Polarization Mode Dispersion: Interpreting the Data

February 21, 2018

Polarization Mode Dispersion (PMD): Interpreting the Data

Issued: February 14, 2018

Author: Gina Paoni

Trans World Fiber Optics, Inc.

PMD Coefficient and PMD Delay – What's the Difference?

PMD Coefficient

Units: ps/km1/2  (picoseconds per square root kilometer)

Numerous experiments with fibers of different lengths have revealed that the PMD Delay of the fiber is proportional to the square root of the fiber length (L) multiplied by a proportionality coefficient. This coefficient is called the PMD Coefficient (PMD Coeff) and is typically measured in units of picoseconds per square root kilometer (ps/km1/2).

PMD Coefficient is the parameter that is typically specified for commercially available fiber.  [1]

Simply put, PMD Coefficient is a number used in the design phase to calculate the parameters of the network in order to obtain a resulting Average Differential Group Delay (PMD Delay) which does not exceed the desired maximum.

PMD Delay (aka DGD -  Differential Group Delay)

Units: ps  (picoseconds)

PMD Delay occurs when the signal on the "X" axis and the signal on the "Y" axis reach the receiver at different times. That 'time-of-arrival difference' (or delay) results in the receiver being unable to distinguish whether it is seeing a "1" or a "0". Thus, the data becomes unreadable resulting in Bit Errors.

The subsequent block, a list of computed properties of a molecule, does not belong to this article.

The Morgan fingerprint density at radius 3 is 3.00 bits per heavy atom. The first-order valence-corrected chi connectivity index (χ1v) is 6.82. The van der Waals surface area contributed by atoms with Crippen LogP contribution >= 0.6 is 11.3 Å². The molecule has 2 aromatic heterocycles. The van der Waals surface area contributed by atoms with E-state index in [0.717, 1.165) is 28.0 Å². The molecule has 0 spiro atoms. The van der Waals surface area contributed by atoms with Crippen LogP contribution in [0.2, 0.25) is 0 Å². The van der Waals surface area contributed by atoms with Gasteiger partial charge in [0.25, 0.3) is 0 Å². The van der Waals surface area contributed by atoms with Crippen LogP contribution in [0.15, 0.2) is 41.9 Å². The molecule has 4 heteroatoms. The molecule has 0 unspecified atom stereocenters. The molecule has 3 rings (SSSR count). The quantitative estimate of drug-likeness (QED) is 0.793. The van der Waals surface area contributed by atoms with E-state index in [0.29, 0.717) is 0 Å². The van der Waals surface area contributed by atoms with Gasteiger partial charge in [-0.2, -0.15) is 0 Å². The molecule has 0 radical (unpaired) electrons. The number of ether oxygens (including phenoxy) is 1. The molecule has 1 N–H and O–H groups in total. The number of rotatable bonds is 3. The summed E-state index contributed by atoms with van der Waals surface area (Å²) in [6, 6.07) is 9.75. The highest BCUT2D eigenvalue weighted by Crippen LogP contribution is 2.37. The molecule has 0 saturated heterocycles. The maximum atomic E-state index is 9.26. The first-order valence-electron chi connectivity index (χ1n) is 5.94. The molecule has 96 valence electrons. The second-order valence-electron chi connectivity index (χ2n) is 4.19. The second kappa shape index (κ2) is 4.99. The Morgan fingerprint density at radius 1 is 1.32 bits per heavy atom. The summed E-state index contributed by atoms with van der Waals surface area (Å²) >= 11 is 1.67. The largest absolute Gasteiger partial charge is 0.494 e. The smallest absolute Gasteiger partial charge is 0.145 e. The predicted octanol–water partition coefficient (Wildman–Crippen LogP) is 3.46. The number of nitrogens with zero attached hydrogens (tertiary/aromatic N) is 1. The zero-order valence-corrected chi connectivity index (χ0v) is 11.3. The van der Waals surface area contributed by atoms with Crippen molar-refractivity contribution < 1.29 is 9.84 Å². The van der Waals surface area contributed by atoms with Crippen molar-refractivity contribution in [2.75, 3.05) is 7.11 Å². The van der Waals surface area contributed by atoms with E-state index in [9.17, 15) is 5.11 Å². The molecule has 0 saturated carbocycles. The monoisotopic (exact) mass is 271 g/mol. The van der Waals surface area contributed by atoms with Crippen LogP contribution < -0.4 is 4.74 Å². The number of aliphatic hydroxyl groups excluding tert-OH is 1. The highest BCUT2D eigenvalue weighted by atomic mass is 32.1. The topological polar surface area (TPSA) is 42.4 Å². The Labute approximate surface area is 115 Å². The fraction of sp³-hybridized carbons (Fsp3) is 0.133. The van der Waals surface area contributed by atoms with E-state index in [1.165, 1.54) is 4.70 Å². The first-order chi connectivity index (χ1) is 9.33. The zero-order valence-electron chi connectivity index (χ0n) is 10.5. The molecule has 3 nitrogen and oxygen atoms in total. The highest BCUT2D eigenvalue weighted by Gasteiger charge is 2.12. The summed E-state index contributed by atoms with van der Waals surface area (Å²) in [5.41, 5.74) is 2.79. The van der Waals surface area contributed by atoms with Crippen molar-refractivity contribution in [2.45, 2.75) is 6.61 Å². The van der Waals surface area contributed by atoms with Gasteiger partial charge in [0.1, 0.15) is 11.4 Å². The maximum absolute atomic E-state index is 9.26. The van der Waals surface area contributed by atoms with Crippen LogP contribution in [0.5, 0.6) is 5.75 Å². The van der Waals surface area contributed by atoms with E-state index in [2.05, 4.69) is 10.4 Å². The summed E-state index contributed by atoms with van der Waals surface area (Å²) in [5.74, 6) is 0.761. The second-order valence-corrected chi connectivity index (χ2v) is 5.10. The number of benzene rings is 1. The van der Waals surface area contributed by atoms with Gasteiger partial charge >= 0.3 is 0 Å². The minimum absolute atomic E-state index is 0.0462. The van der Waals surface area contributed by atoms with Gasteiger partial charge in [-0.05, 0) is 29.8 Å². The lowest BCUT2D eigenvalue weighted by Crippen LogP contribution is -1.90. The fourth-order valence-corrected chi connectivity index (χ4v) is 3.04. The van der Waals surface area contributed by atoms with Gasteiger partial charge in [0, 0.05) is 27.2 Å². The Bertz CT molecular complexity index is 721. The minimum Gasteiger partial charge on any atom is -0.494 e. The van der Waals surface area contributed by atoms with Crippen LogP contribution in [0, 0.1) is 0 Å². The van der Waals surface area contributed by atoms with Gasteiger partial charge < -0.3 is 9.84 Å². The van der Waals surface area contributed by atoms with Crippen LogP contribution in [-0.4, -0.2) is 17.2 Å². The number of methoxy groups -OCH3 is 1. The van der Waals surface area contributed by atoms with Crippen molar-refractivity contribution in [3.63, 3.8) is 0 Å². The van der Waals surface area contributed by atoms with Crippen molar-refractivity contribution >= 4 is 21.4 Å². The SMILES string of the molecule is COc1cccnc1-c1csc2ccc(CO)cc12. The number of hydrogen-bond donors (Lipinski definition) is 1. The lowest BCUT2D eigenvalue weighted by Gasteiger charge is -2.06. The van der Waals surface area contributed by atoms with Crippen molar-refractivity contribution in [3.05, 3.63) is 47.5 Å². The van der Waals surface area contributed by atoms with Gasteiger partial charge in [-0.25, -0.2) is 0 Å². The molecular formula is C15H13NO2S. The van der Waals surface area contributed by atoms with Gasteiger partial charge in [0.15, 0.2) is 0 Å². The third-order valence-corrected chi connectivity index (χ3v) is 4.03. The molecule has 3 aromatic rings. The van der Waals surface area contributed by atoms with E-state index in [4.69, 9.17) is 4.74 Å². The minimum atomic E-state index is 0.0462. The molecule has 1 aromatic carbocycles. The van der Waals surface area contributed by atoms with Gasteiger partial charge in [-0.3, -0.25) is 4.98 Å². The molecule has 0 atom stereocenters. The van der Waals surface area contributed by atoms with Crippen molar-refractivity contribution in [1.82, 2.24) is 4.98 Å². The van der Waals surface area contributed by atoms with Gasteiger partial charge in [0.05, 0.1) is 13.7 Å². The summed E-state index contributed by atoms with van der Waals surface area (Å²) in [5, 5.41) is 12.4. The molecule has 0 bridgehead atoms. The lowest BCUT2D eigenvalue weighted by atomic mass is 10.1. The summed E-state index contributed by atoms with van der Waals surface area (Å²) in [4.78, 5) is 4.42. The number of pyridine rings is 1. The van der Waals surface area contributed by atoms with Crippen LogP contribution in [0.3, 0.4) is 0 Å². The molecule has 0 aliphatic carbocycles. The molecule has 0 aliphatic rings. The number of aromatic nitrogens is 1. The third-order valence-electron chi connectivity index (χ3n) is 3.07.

Distinguishing between PMD Coefficient and PMD Delay can get confusing so it may help to look at it like this:

• Meeting PMDCoeff   threshold is necessary for design
• Meeting PMD Delay threshold is necessary for successful transmission

Testing it Out

When the design stage is complete, and the network fiber has been installed, qualified technicians can perform Fiber Characterization on the installed fiber and measure the actual PMD Delay (in picoseconds).

Here is where we find out if the calculations used in the design (calculations made using the PMDCoeff (ps/km1/2) supplied by the manufacturer) were adequate to produce the desired results.

With regard to Polarization Mode Dispersion, as long as the resulting PMD Delay is within specifications, transmission can be expected to proceed without error.

Professional Observations

In our experience of testing PMD on tens of thousands of fibers, we have found that, in 100% of cases, fibers which have measured PMD Delay that exceeds the threshold will also have corresponding measured PMDCoeff which exceeds the threshold.

However, it does not apply the other way around.

We often see fibers with measured PMDCoeff above the threshold but measured PMD Delays well within the specified threshold.

Conclusion

The threshold which ultimately matters in the successful transmission of data? Wait for it…

PMD Delay

[1] An Introduction to the Fundamentals of PMD in Fibers

WP5051

Issued: July 2006

Author: Sergey Ten and Merrion Edwards

ISO 9001 Registered